Senior Honors Projects, 2010-2019

Creative Commons License

Creative Commons License
This work is licensed under a Creative Commons Attribution-Noncommercial-No Derivative Works 4.0 License.

Date of Graduation

Spring 2018

Document Type


Degree Name

Bachelor of Science (BS)


Department of Biology


Jonathan D. Monroe

Kimberly H. Slekar

Linette Watkins


In plants, starch is a major carbon and energy storage compound. Starch is made as a product of photosynthesis while plants are in light and is degraded at night. Our lab is interested in the cellular mechanism of starch degradation in plants and for our studies we use Arabidopsis thaliana as a model. β-amylases are primarily responsible for the hydrolysis of starch in plants and a total of nine β-amylases genes are encoded in Arabidopsis thaliana. These nine genes are identified as BAM1-9. BAM9 is located in the chloroplast where starch is located, and is present is all flowering plants but it is not catalytically active. It was published that BAM9 was very strongly expressed in the transition between nighttime and daytime. BAM9 may have an altered activity as a regulatory protein. Since regulatory proteins function by interacting with other proteins, we used the yeast two-hybrid system to attempt to identify interacting protein(s). As a first step, yeast cells were transformed with a BAM9 bait plasmid. Next, a cDNA library screen was performed where yeast cells with the bait were transformed with a library that encodes for potentially interacting proteins. The expression of reporter genes was observed. Next, sequencing and bioinformatics analysis were used to identify the potentially interacting proteins(s) Twenty one unique hits were detected from both screens. Lastly false positives were then eliminated by a series of control experiments. Partial but overlapping sequences of AMY3 were identified four times in the bioinformatics analysis and a conserved coil region of AMY3 was identified in each of the prey plasmids. Obtaining more comprehensive information about protein-to-protein interactions will aid our understanding of BAM9’s function.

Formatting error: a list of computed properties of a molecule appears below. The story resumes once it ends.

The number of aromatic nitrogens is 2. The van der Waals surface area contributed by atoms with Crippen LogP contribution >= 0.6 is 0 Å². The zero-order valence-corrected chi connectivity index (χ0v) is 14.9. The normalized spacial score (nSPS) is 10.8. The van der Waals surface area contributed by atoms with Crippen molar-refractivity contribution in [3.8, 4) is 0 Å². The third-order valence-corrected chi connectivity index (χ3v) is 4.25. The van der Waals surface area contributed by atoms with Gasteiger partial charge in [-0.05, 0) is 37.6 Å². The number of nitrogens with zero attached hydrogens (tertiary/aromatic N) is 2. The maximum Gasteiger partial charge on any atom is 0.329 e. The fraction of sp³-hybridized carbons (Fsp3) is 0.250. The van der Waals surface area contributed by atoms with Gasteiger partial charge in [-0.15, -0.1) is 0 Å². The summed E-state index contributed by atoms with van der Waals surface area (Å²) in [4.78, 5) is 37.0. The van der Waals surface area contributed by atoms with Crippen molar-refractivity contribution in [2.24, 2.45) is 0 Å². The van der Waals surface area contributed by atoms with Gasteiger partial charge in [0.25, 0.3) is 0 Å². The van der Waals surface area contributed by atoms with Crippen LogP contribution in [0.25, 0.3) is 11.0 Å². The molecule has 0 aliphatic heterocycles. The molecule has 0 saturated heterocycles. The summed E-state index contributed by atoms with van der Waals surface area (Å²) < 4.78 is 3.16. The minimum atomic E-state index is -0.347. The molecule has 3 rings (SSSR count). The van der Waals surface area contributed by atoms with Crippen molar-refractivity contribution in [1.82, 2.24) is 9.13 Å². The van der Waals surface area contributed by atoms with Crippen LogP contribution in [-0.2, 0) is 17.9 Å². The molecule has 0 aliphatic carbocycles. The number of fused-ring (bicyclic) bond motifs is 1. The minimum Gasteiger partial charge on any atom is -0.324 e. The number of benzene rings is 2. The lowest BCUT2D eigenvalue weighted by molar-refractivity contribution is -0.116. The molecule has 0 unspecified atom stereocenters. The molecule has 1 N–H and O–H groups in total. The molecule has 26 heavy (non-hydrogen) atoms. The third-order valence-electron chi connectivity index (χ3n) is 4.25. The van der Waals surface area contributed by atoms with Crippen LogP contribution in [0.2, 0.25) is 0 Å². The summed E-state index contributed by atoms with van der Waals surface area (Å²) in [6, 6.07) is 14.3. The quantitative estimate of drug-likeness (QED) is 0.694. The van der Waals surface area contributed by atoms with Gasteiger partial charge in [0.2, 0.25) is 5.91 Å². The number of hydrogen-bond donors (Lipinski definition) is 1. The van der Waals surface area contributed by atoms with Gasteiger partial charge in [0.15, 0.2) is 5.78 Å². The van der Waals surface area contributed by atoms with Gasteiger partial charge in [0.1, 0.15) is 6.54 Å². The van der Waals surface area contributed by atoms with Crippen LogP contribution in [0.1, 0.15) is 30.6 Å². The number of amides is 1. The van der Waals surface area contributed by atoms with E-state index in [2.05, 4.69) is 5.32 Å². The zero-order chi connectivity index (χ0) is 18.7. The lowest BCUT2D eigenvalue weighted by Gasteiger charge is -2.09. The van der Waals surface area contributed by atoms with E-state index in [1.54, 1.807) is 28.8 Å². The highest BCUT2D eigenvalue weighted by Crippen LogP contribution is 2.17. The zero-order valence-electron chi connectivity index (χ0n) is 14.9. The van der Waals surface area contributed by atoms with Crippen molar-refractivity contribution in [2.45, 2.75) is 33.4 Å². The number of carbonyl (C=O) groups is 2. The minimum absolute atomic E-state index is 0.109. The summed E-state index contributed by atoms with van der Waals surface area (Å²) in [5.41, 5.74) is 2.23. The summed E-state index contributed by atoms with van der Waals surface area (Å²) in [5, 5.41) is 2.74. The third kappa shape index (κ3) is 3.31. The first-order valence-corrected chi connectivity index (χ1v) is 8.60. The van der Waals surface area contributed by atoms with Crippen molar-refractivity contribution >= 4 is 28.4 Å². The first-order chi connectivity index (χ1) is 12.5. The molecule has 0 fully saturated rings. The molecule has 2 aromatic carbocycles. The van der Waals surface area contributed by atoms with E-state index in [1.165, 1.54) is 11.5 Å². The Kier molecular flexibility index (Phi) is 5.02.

To view the content in your browser, please download Adobe Reader or, alternately,
you may Download the file to your hard drive.

NOTE: The latest versions of Adobe Reader do not support viewing PDF files within Firefox on Mac OS and if you are using a modern (Intel) Mac, there is no official plugin for viewing PDF files within the browser window.